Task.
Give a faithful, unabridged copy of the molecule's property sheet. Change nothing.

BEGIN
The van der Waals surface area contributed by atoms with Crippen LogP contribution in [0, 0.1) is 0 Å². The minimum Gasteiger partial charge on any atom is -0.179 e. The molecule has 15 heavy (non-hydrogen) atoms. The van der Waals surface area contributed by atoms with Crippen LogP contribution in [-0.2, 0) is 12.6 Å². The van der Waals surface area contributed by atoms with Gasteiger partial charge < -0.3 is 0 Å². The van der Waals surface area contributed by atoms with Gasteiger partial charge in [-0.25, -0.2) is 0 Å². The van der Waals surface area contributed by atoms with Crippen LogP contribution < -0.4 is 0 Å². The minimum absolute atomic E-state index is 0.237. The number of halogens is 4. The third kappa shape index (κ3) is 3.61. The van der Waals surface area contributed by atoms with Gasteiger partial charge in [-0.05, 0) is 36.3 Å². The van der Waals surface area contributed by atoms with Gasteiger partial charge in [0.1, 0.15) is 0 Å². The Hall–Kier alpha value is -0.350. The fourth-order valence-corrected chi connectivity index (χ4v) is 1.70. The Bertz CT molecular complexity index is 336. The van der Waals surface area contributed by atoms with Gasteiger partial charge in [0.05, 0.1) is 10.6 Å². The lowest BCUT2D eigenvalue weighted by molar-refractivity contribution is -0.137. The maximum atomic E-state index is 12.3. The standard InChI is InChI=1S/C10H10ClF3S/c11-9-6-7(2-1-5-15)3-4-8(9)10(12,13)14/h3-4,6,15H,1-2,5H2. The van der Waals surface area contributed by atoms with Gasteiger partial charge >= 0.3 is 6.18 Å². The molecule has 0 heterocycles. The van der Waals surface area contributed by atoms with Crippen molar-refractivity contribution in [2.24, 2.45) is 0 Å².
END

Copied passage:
The van der Waals surface area contributed by atoms with Crippen LogP contribution in [0, 0.1) is 0 Å². The minimum Gasteiger partial charge on any atom is -0.179 e. The molecule has 15 heavy (non-hydrogen) atoms. The van der Waals surface area contributed by atoms with Crippen LogP contribution in [-0.2, 0) is 12.6 Å². The van der Waals surface area contributed by atoms with Gasteiger partial charge < -0.3 is 0 Å². The van der Waals surface area contributed by atoms with Gasteiger partial charge in [-0.25, -0.2) is 0 Å². The van der Waals surface area contributed by atoms with Crippen LogP contribution < -0.4 is 0 Å². The minimum absolute atomic E-state index is 0.237. The number of halogens is 4. The third kappa shape index (κ3) is 3.61. The van der Waals surface area contributed by atoms with Gasteiger partial charge in [-0.05, 0) is 36.3 Å². The van der Waals surface area contributed by atoms with Gasteiger partial charge in [0.1, 0.15) is 0 Å². The Hall–Kier alpha value is -0.350. The fourth-order valence-corrected chi connectivity index (χ4v) is 1.70. The Bertz CT molecular complexity index is 336. The van der Waals surface area contributed by atoms with Gasteiger partial charge in [0.05, 0.1) is 10.6 Å². The lowest BCUT2D eigenvalue weighted by molar-refractivity contribution is -0.137. The maximum atomic E-state index is 12.3. The standard InChI is InChI=1S/C10H10ClF3S/c11-9-6-7(2-1-5-15)3-4-8(9)10(12,13)14/h3-4,6,15H,1-2,5H2. The van der Waals surface area contributed by atoms with Gasteiger partial charge >= 0.3 is 6.18 Å². The molecule has 0 heterocycles. The van der Waals surface area contributed by atoms with Crippen molar-refractivity contribution in [2.24, 2.45) is 0 Å².